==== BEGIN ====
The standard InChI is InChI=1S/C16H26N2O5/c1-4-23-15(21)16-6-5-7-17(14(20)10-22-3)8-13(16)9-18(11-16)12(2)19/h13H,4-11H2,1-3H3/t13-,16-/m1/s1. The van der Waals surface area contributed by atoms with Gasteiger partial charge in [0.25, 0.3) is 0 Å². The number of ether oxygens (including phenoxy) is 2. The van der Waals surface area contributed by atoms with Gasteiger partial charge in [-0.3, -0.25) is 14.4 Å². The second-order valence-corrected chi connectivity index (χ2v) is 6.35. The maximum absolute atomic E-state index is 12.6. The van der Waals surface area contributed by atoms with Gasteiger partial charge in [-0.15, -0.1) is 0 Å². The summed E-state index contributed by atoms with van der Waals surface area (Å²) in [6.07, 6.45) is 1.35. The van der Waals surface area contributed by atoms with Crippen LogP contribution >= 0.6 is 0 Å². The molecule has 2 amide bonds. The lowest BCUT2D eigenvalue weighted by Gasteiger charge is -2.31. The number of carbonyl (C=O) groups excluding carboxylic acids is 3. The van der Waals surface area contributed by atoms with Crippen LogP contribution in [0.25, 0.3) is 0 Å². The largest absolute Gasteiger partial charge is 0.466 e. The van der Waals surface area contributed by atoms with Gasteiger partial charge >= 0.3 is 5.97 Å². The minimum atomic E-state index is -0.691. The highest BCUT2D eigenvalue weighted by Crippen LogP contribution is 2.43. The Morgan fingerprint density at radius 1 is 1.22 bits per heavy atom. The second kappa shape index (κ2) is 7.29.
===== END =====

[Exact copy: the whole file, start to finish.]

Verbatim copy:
The standard InChI is InChI=1S/C16H26N2O5/c1-4-23-15(21)16-6-5-7-17(14(20)10-22-3)8-13(16)9-18(11-16)12(2)19/h13H,4-11H2,1-3H3/t13-,16-/m1/s1. The van der Waals surface area contributed by atoms with Gasteiger partial charge in [0.25, 0.3) is 0 Å². The number of ether oxygens (including phenoxy) is 2. The van der Waals surface area contributed by atoms with Gasteiger partial charge in [-0.3, -0.25) is 14.4 Å². The second-order valence-corrected chi connectivity index (χ2v) is 6.35. The maximum absolute atomic E-state index is 12.6. The van der Waals surface area contributed by atoms with Gasteiger partial charge in [-0.15, -0.1) is 0 Å². The summed E-state index contributed by atoms with van der Waals surface area (Å²) in [6.07, 6.45) is 1.35. The van der Waals surface area contributed by atoms with Crippen LogP contribution >= 0.6 is 0 Å². The molecule has 2 amide bonds. The lowest BCUT2D eigenvalue weighted by Gasteiger charge is -2.31. The number of carbonyl (C=O) groups excluding carboxylic acids is 3. The van der Waals surface area contributed by atoms with Crippen LogP contribution in [0.25, 0.3) is 0 Å². The largest absolute Gasteiger partial charge is 0.466 e. The van der Waals surface area contributed by atoms with Gasteiger partial charge >= 0.3 is 5.97 Å². The minimum atomic E-state index is -0.691. The highest BCUT2D eigenvalue weighted by Crippen LogP contribution is 2.43. The Morgan fingerprint density at radius 1 is 1.22 bits per heavy atom. The second kappa shape index (κ2) is 7.29.